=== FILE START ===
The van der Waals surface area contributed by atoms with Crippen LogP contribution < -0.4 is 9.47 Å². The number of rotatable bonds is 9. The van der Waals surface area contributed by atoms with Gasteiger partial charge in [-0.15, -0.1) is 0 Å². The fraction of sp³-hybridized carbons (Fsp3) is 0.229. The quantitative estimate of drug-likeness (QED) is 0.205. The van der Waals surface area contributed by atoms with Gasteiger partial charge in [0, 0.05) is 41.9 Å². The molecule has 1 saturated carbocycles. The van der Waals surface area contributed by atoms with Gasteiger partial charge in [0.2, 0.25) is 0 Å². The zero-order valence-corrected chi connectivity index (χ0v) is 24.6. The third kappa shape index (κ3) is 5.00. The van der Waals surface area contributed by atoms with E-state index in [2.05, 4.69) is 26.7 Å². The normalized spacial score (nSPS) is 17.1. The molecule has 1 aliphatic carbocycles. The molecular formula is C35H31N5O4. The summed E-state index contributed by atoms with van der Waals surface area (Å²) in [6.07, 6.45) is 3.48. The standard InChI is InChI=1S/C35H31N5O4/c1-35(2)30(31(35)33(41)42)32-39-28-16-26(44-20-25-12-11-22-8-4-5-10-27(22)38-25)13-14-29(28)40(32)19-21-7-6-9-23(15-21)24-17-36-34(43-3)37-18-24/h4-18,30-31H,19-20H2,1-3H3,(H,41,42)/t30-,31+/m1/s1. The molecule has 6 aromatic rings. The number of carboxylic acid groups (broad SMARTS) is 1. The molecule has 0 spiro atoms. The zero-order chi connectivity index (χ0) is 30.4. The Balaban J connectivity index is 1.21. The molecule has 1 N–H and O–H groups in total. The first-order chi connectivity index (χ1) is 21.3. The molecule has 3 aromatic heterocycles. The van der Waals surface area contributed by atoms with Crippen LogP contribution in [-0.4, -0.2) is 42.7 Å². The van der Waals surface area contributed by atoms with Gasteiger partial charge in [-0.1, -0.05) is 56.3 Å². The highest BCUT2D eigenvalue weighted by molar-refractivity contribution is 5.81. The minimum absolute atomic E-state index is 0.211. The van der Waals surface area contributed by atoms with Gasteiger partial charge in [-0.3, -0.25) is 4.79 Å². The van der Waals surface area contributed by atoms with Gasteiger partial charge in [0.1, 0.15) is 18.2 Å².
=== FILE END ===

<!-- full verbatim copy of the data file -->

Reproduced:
The van der Waals surface area contributed by atoms with Crippen LogP contribution < -0.4 is 9.47 Å². The number of rotatable bonds is 9. The van der Waals surface area contributed by atoms with Gasteiger partial charge in [-0.15, -0.1) is 0 Å². The fraction of sp³-hybridized carbons (Fsp3) is 0.229. The quantitative estimate of drug-likeness (QED) is 0.205. The van der Waals surface area contributed by atoms with Gasteiger partial charge in [0, 0.05) is 41.9 Å². The molecule has 1 saturated carbocycles. The van der Waals surface area contributed by atoms with Gasteiger partial charge in [0.2, 0.25) is 0 Å². The zero-order valence-corrected chi connectivity index (χ0v) is 24.6. The third kappa shape index (κ3) is 5.00. The van der Waals surface area contributed by atoms with E-state index in [2.05, 4.69) is 26.7 Å². The normalized spacial score (nSPS) is 17.1. The molecule has 1 aliphatic carbocycles. The molecular formula is C35H31N5O4. The summed E-state index contributed by atoms with van der Waals surface area (Å²) in [6.07, 6.45) is 3.48. The standard InChI is InChI=1S/C35H31N5O4/c1-35(2)30(31(35)33(41)42)32-39-28-16-26(44-20-25-12-11-22-8-4-5-10-27(22)38-25)13-14-29(28)40(32)19-21-7-6-9-23(15-21)24-17-36-34(43-3)37-18-24/h4-18,30-31H,19-20H2,1-3H3,(H,41,42)/t30-,31+/m1/s1. The molecule has 6 aromatic rings. The number of carboxylic acid groups (broad SMARTS) is 1. The molecule has 0 spiro atoms. The zero-order chi connectivity index (χ0) is 30.4. The Balaban J connectivity index is 1.21. The molecule has 1 N–H and O–H groups in total. The first-order chi connectivity index (χ1) is 21.3. The molecule has 3 aromatic heterocycles. The van der Waals surface area contributed by atoms with Crippen LogP contribution in [-0.4, -0.2) is 42.7 Å². The van der Waals surface area contributed by atoms with Gasteiger partial charge in [-0.1, -0.05) is 56.3 Å². The highest BCUT2D eigenvalue weighted by molar-refractivity contribution is 5.81. The minimum absolute atomic E-state index is 0.211. The van der Waals surface area contributed by atoms with Gasteiger partial charge in [-0.3, -0.25) is 4.79 Å². The van der Waals surface area contributed by atoms with Gasteiger partial charge in [0.1, 0.15) is 18.2 Å².